Traveling on a world cruise is a great way to see many countries for a very short time.  Clearly, a one day visit is very superficial in terms of really experiencing a country.  Costa Rica has a larger proportion of its territory protected in national parks than any other country in the world.  Thus it is home to a tremendous number of bird and plant species.  It is home to several active volcanos.  It contains excellent eco-resorts featuring river-rafting, horseback riding, and other activities sought by tourists desiring to vacation in a nature resort.  This is why tourism is Costa Rica’s largest industry.  If Susan and I don’t want to take a future cruise, we might consider another visit to the lovely country of Costa Rica.

Below, one of the several suspension bridges, followed by two wild orchids from the Walk in the Clouds.

Hi, I'm Dallas Smith

My blogs offer the vicarious pleasure for my readers to learn of my travels and musical adventures.

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Comments (10)

  1. Shanna Carlson

    January 27, 2022 at 12:43 am

    I always enjoy your travel blogs Dallas…many interesting facts, great photos and a feel for the people of the area. Costa Rica does look beautiful (I know of 2 different families who have moved there within the last year or two and they love it).
    Looking forward to the next port of call! Shanna

  2. Aliza

    January 27, 2022 at 3:31 pm

    I enjoy your pictures. My friend Ira and his wife were in Costa Rica yrs ago and loved it!! So I will continue to vicariously enjoy your. trip. Misss you. both very. much

  3. jimiji

    January 28, 2022 at 12:34 am

    hey Cloud Walker’ such beautiful imagery. Be well’

  4. Saum Douglas

    January 28, 2022 at 4:41 am

    Judith and I spent some time in the cloud forest birdwatching.

  5. Rocky Tatarelli

    January 28, 2022 at 6:50 pm

    Hi Dallas, Great readings of your travels, did you bring your sax with you?

  6. Rocky Tatarelli

    January 28, 2022 at 6:53 pm

    I am enjoying your traveling the world and informing us of all the beauty you are experiencing. I hope you took along your sax, the harp would be a different story because of it’s size. Please stay safe, healthy, and strong.

    • Dallas Smith

      February 5, 2022 at 8:51 pm

      Hi Rocky and Judith! I’m glad you’re reading my blogs. I brought my clarinet and flute with me (easy to pack) but no sax. Susan brought a small harp, and she’s had to learn how to play it with one third fewer strings. We’re playing tomorrow evening for a “passenger talent show.” We’re last on the program because there was no one else on the program that wouldn’t suffer by having to follow us. So after tomorrow, many more passengers will know what we do. All the best to you both! Dallas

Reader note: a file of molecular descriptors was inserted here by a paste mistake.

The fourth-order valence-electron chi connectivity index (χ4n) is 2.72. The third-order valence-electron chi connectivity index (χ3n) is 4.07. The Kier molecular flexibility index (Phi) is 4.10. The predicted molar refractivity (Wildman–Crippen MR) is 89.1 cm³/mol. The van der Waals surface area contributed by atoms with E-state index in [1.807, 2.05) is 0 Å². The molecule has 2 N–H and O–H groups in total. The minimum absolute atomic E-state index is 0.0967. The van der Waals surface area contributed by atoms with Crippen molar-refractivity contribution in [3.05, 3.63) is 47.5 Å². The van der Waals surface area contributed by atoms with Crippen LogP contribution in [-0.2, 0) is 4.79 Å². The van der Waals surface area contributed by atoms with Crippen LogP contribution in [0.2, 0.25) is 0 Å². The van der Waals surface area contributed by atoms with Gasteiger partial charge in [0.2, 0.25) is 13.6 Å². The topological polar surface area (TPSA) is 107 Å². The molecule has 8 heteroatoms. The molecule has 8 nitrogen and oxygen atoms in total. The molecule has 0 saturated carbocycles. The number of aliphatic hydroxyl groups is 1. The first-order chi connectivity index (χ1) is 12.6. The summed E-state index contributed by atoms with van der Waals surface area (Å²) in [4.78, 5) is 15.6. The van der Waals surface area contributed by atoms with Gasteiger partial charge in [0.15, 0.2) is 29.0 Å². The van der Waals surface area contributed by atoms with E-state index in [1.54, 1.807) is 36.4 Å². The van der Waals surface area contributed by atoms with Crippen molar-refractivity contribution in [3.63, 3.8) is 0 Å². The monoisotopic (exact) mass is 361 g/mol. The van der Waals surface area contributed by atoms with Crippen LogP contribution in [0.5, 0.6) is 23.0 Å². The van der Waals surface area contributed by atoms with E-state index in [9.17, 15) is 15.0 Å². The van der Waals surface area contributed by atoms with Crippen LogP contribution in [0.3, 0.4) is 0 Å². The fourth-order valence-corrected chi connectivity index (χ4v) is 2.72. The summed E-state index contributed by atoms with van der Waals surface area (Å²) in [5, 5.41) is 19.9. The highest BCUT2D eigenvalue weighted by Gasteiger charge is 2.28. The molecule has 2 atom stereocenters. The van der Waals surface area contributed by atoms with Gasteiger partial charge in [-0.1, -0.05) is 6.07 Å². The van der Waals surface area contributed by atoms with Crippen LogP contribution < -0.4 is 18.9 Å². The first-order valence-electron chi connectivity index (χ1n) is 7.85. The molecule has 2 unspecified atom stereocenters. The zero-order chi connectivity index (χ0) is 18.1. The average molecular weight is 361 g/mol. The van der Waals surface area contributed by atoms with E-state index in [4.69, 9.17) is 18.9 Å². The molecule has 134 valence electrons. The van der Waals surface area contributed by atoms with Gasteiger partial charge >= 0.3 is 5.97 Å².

7. Harriet and Al

    January 29, 2022 at 2:11 am

    Hi Dallas1 We had a lovely week-long visit in Costa Rica around 20 years ago.
    Al’s comments: I remember being very impressed with the lack of a military component to this society, and the overall prosperity and well-being of this society.
    Harriet here: We loved the time we were in Costa Rica, with Al’s sister Mickey. We saw San Jose, stayed in a resort on the west coast, close to Panama. I remember jumping on the beach saying “I’m in Costa Rica” and then (12″ away) “I’m in Panama”. We saw a volcano go off; walked (scaring me) across one of the less strengthened swaying bridges, scared stiff and holding on for dear life. There is a very intersting former Canadian family that has helped develop eco-tourism in that southwest area. The son-in-law of this famiy helps run a resort owned and operated by the family, and is an ardent surfer. His one requirement is that when a cyclone (or some other such major storm) is in Peru, huge surf comes up in Costa Rica and he will take off no matter what is going on! Yes, it’s worth a visit back! HBS & AMS

    • Dallas Smith

      February 5, 2022 at 8:55 pm

      Harriet and Al, So nice to hear from you. I’m assuming you’re getting all my blogs. Southern Chile is beautiful! We’re moving toward cold weather and tomorrow will be seeing two glaciers in a Chilean fjord. We’re still reeling from Frank’s demise. Susan has spoken several times with Pat, and she’s moving on, which indicated that they had had problems over the years. Love, Dallas and Susan

  8. Arthur

    January 14, 2023 at 6:39 pm

    You and Susan continue to amaze, my old friend. What a life! Do you have everything, or does the occasional cloud mar your eternal blue skies. I’m well. I’ve been immersed in music study, focusing on piano. I’m 75. Whoooda thought?